By KATHRYN A. WOLFE | 3/13/13 4:40 AM EDT
The Federal Aviation Administration has imposed a hiring freeze to help blunt the sequester’s impact, but that threatens to disrupt the pipeline of new air traffic controllers needed to replace the thousands of workers eligible for retirement.
That’s no small problem, considering the sheer number of controllers who are eligible to retire right now — more than 3,000 people out of the 15,000-odd workforce could tender their retirement papers at any time.
Further complicating matters, it can take years to get a new controller fully trained, and the significant washout rate — the FAA calculates it at nearly 7 percent — means that even if people walk into the door for the job, they may not be staying.
All that means that any lengthy disruption to new controller hires could throw off the agency’s structured attempts to deal with a retirement bubble that has plagued the agency for years.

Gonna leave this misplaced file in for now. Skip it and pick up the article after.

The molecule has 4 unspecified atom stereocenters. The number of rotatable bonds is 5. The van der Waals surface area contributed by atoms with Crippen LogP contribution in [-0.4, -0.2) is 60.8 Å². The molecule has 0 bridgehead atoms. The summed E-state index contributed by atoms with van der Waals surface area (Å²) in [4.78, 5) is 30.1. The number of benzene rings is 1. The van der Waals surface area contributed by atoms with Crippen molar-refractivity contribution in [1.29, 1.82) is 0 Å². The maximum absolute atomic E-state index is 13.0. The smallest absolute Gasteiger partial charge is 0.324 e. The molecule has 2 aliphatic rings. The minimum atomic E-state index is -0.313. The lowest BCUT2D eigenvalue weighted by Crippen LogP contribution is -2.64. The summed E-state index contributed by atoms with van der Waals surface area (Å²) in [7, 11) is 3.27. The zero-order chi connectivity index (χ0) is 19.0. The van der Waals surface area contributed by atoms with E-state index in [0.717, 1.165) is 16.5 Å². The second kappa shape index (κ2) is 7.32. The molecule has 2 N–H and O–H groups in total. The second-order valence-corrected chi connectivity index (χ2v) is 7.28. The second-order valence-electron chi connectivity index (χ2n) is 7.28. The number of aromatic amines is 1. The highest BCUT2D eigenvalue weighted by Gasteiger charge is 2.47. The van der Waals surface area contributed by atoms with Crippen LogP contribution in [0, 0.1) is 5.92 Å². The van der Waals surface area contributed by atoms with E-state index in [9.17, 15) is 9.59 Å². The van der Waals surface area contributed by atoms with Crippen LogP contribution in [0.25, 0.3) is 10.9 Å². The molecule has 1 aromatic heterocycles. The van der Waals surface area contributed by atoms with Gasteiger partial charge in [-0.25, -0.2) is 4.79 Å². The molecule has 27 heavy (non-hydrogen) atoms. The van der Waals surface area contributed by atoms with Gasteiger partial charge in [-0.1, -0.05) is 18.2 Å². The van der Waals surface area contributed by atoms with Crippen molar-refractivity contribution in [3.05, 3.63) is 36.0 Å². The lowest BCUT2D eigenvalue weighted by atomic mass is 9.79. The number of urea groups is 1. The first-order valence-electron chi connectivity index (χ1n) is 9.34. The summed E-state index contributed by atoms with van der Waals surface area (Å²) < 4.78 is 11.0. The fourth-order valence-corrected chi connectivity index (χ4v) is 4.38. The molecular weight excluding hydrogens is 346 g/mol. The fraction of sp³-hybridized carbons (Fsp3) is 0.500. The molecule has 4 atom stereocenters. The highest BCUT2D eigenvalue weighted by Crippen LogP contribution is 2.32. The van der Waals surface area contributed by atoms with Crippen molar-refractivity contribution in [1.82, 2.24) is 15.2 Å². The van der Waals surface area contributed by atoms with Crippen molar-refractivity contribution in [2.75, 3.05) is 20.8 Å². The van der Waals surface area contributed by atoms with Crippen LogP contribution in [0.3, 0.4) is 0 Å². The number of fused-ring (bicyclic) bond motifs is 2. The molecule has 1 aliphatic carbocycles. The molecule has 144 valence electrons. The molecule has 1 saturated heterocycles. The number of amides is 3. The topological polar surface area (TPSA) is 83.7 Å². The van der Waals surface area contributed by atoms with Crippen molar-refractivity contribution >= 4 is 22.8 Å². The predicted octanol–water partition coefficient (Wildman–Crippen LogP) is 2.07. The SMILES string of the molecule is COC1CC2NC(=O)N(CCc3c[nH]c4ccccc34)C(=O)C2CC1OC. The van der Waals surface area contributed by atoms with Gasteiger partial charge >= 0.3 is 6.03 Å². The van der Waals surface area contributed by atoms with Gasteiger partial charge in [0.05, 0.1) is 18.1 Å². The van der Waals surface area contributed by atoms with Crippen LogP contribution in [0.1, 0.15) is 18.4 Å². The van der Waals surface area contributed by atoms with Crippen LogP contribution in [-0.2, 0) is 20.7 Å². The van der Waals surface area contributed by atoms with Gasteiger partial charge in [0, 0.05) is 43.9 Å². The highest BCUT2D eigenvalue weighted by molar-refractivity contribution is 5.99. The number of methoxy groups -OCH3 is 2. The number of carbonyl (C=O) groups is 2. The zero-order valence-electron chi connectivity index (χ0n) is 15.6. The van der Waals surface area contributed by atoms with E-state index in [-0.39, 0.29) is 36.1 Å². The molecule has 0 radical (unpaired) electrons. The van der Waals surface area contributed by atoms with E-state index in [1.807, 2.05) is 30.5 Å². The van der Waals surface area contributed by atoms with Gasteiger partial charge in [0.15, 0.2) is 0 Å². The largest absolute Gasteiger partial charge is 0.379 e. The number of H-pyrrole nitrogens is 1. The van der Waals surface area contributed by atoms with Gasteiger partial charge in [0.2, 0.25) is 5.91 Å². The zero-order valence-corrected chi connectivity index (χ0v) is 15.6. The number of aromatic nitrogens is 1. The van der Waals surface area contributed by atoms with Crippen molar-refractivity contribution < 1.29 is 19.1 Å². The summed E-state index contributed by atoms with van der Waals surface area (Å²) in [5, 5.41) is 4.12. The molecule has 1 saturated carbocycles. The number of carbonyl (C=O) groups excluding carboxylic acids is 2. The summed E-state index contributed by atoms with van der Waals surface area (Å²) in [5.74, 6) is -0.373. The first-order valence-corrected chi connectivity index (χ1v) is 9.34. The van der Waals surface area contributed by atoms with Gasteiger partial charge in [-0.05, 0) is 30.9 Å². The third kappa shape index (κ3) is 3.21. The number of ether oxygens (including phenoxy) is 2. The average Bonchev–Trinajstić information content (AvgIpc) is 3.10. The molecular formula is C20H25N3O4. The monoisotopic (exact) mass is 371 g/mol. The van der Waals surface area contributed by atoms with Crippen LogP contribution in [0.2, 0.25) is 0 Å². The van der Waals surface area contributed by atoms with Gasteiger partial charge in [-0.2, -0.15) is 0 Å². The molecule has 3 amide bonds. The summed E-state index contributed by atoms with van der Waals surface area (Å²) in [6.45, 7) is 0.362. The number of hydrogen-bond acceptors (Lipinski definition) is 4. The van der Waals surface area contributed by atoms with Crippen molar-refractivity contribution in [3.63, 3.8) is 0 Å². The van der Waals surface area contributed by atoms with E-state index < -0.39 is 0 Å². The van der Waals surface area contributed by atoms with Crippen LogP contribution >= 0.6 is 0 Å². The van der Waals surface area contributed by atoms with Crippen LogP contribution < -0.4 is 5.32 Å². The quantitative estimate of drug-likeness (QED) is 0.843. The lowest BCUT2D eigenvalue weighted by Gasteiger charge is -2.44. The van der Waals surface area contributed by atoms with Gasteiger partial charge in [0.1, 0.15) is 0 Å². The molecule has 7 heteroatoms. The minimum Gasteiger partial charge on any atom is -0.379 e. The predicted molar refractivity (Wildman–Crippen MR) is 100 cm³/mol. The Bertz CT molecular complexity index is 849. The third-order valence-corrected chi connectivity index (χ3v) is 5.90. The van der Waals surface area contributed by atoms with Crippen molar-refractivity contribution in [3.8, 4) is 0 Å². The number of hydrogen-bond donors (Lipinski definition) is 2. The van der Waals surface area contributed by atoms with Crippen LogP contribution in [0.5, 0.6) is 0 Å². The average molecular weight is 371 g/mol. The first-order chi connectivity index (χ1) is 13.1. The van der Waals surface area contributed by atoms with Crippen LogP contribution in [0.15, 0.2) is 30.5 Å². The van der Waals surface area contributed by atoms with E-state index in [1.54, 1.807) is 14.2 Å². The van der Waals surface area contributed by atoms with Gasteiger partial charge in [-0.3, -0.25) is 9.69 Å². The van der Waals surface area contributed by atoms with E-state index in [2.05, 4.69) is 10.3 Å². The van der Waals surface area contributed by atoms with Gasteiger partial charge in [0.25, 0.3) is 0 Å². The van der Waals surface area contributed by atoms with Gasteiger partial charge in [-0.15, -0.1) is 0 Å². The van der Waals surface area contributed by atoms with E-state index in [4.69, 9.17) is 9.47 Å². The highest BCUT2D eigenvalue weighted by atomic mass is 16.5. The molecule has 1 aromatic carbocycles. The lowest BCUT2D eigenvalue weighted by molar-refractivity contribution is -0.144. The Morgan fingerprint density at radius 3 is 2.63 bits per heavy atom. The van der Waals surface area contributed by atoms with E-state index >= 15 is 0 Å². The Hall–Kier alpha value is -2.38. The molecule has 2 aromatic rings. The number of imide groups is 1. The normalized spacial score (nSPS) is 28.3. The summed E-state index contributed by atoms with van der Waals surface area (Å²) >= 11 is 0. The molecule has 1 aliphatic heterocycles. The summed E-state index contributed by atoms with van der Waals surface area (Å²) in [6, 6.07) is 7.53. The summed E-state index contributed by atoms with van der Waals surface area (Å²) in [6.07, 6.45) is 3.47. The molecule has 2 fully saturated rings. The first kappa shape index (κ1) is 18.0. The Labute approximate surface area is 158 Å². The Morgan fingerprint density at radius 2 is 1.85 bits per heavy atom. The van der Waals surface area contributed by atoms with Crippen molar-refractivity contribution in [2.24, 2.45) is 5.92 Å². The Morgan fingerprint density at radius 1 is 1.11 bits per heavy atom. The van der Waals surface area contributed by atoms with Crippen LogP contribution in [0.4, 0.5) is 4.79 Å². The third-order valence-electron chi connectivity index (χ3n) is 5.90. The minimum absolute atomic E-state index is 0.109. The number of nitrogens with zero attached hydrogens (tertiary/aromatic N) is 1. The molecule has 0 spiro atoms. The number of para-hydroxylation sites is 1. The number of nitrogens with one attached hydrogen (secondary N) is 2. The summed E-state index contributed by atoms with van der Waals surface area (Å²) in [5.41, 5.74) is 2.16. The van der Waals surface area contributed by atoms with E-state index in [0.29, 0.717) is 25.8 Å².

The hiring freeze is being put into place as a way for the FAA to help manage the cuts it has to make as a result of the sequester. The agency has warned that the next steps will include furloughs, which will spread the pain for airlines and travelers.
“We have instituted a hiring freeze and have begun to cut contracts, travel and other items,” FAA Administrator Michael Huerta said during a March 6 speech.“But to reach the large figure we need to cut, we have little choice but to make up the rest through furloughing employees. This is not something that we take lightly.”
An FAA official confirmed that the hiring freeze is agency-wide, including the air traffic control workforce.
Read more: http://www.politico.com/story/2013/03/air-con...